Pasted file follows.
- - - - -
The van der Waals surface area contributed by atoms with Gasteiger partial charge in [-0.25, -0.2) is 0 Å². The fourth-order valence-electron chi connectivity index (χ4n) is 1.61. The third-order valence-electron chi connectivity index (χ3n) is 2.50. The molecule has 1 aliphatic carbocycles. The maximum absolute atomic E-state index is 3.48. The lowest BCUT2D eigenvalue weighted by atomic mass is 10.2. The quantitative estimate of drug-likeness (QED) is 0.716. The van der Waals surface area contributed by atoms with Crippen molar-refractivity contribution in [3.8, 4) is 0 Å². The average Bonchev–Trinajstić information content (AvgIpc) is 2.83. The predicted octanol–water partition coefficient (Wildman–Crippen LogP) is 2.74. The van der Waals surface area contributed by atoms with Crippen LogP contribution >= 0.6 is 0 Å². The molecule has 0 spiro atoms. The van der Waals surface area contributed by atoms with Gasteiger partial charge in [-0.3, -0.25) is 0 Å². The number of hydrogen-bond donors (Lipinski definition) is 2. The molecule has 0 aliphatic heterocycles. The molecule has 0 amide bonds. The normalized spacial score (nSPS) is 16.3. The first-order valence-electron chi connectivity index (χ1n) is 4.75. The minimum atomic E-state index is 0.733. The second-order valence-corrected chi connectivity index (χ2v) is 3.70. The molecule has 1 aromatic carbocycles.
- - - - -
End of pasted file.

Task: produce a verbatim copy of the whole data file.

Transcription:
The van der Waals surface area contributed by atoms with Gasteiger partial charge in [-0.25, -0.2) is 0 Å². The fourth-order valence-electron chi connectivity index (χ4n) is 1.61. The third-order valence-electron chi connectivity index (χ3n) is 2.50. The molecule has 1 aliphatic carbocycles. The maximum absolute atomic E-state index is 3.48. The lowest BCUT2D eigenvalue weighted by atomic mass is 10.2. The quantitative estimate of drug-likeness (QED) is 0.716. The van der Waals surface area contributed by atoms with Crippen molar-refractivity contribution in [3.8, 4) is 0 Å². The average Bonchev–Trinajstić information content (AvgIpc) is 2.83. The predicted octanol–water partition coefficient (Wildman–Crippen LogP) is 2.74. The van der Waals surface area contributed by atoms with Crippen LogP contribution >= 0.6 is 0 Å². The molecule has 0 spiro atoms. The van der Waals surface area contributed by atoms with Gasteiger partial charge in [-0.3, -0.25) is 0 Å². The number of hydrogen-bond donors (Lipinski definition) is 2. The molecule has 0 aliphatic heterocycles. The molecule has 0 amide bonds. The normalized spacial score (nSPS) is 16.3. The first-order valence-electron chi connectivity index (χ1n) is 4.75. The minimum atomic E-state index is 0.733. The second-order valence-corrected chi connectivity index (χ2v) is 3.70. The molecule has 1 aromatic carbocycles.